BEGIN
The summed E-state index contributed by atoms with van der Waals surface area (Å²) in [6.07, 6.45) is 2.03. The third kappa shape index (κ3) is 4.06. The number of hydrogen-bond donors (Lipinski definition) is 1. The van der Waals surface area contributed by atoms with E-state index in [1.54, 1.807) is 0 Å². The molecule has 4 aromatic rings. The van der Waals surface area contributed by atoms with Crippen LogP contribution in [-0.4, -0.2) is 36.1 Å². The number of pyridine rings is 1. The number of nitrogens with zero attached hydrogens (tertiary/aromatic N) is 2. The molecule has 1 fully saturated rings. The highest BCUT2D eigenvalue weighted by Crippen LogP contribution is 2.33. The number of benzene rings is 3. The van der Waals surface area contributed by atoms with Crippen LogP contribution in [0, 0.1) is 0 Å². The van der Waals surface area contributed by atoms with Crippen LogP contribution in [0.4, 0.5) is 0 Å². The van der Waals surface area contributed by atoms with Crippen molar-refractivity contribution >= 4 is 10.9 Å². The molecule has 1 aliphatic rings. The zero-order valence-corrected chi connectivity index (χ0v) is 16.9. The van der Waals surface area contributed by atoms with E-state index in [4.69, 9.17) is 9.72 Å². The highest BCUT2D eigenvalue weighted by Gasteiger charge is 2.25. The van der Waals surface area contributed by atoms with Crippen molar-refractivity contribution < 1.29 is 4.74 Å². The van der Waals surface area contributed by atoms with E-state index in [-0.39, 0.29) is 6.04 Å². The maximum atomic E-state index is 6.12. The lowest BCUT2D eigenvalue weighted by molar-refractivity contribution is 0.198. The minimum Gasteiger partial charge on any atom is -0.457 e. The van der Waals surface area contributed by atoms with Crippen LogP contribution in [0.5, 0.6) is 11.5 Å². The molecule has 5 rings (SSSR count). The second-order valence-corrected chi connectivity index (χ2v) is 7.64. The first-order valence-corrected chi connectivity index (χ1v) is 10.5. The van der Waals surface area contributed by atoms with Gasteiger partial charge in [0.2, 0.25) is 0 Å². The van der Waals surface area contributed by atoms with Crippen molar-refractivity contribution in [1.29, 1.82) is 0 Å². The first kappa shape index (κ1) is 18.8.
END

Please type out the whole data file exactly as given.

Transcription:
The summed E-state index contributed by atoms with van der Waals surface area (Å²) in [6.07, 6.45) is 2.03. The third kappa shape index (κ3) is 4.06. The number of hydrogen-bond donors (Lipinski definition) is 1. The van der Waals surface area contributed by atoms with E-state index in [1.54, 1.807) is 0 Å². The molecule has 4 aromatic rings. The van der Waals surface area contributed by atoms with Crippen LogP contribution in [-0.4, -0.2) is 36.1 Å². The number of pyridine rings is 1. The number of nitrogens with zero attached hydrogens (tertiary/aromatic N) is 2. The molecule has 1 fully saturated rings. The highest BCUT2D eigenvalue weighted by Crippen LogP contribution is 2.33. The number of benzene rings is 3. The van der Waals surface area contributed by atoms with Crippen LogP contribution in [0, 0.1) is 0 Å². The van der Waals surface area contributed by atoms with Crippen LogP contribution in [0.4, 0.5) is 0 Å². The van der Waals surface area contributed by atoms with Crippen molar-refractivity contribution >= 4 is 10.9 Å². The molecule has 1 aliphatic rings. The zero-order valence-corrected chi connectivity index (χ0v) is 16.9. The van der Waals surface area contributed by atoms with E-state index in [4.69, 9.17) is 9.72 Å². The highest BCUT2D eigenvalue weighted by Gasteiger charge is 2.25. The van der Waals surface area contributed by atoms with Crippen molar-refractivity contribution < 1.29 is 4.74 Å². The van der Waals surface area contributed by atoms with E-state index in [-0.39, 0.29) is 6.04 Å². The maximum atomic E-state index is 6.12. The lowest BCUT2D eigenvalue weighted by molar-refractivity contribution is 0.198. The minimum Gasteiger partial charge on any atom is -0.457 e. The van der Waals surface area contributed by atoms with Crippen LogP contribution in [0.5, 0.6) is 11.5 Å². The molecule has 5 rings (SSSR count). The second-order valence-corrected chi connectivity index (χ2v) is 7.64. The first-order valence-corrected chi connectivity index (χ1v) is 10.5. The van der Waals surface area contributed by atoms with Gasteiger partial charge in [0.2, 0.25) is 0 Å². The van der Waals surface area contributed by atoms with Crippen molar-refractivity contribution in [1.29, 1.82) is 0 Å². The first kappa shape index (κ1) is 18.8.